For its part, Wahoo has said that “Wahoo has tested and analysed several wheels and found that the stresses imposed by the Rollr trainer are all within acceptable levels or lower than stresses observed during outdoor riding. We are confident that the Rollr will not damage wheels. We are also working with additional wheel manufacturers to certify their wheels with the Rollr since Zipp has taken this position and we plan to share our research with them.” Clearly, the two companies have a difference of opinion.

As a consumer, what's important to remember is that if you have Zipp wheels, you are going to want to swap them out for any trainer ride that involves the Wahoo Kickr Rollr. As mentioned, Zipp might not be naming Wahoo in its statement, but it is being very clear that the way the trainer secures the bike will void its warranty. The concern on Zipp's end is, given the many miles some of us cover on the trainer, how much each little micro-flex affects the integrity of the wheel. The interest for Zipp is in keeping its wheels solid and its interests align with being cautious. What if there's some combination of circumstances that causes an issue? Zipp would rather err on the side that keeps its wheels out of harm's way.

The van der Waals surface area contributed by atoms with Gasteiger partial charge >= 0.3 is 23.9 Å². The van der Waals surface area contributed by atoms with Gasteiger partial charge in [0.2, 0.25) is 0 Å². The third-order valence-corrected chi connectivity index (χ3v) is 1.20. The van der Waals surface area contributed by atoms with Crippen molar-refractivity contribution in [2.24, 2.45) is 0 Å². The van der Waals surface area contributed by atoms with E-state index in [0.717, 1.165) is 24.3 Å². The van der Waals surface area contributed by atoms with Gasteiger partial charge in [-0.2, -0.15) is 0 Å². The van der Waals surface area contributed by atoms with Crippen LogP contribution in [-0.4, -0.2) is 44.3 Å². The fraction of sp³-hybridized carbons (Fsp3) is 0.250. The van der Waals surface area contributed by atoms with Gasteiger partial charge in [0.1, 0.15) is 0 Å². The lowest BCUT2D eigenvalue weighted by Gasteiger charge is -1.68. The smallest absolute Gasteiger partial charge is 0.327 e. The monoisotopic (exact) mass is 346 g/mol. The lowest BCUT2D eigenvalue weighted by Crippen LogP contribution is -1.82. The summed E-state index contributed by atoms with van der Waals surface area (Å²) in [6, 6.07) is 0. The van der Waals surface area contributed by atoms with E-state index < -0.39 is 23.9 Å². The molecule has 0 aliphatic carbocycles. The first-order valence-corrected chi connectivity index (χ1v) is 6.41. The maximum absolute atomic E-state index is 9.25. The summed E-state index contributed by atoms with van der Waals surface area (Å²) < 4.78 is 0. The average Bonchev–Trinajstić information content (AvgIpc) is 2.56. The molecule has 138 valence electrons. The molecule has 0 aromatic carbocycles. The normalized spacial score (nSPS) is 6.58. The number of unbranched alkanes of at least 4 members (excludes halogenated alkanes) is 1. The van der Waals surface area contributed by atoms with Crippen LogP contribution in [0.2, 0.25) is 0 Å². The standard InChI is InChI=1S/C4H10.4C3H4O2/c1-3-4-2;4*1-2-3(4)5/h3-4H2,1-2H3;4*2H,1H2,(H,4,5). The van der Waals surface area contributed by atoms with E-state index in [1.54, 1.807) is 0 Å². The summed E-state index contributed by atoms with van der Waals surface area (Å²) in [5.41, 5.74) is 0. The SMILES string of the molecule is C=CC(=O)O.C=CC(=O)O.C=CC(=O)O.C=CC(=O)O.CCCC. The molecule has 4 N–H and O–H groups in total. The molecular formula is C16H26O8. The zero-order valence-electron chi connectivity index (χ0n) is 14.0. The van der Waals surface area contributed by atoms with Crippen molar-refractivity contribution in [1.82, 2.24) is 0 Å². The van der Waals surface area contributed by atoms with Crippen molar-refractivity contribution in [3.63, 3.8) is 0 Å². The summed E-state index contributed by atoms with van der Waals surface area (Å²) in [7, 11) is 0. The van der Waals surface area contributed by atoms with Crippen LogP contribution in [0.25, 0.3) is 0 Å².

For Wahoo, the motivations are different. The situation has put the indoor cycling giant in the unenviable position of trying to disprove a negative. Is it possible to prove that no matter what, the system won't harm a set of wheels? That's a high bar to clear even though it would seem it did what it could to adequately test ahead of release.

As a consumer, you'll need to make your own choices about what risk you are willing to take. No other wheel brand has come out on either side of the debate so if you've got a different wheel brand, at this point, there's not an issue. 

Just be aware that Zipp is unwavering, and there is no wiggle room in its statements and the effect of the Wahoo Kickr Rollr on your Zipp wheels warranty. 

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Josh hails from the Pacific Northwest of the United States but would prefer riding through the desert than the rain. He will happily talk for hours about the minutia of cycling tech but also has an understanding that most people just want things to work. He is a road cyclist at heart and doesn't care much if those roads are paved, dirt, or digital. Although he rarely races, if you ask him to ride from sunrise to sunset the answer will be yes.
Height: 5'9"
Weight: 137 lb.
Rides: Orbea Orca Aero, Cannondale Topstone Lefty, Cannondale CAAD9, Trek Checkpoint, Priority Continuum Onyx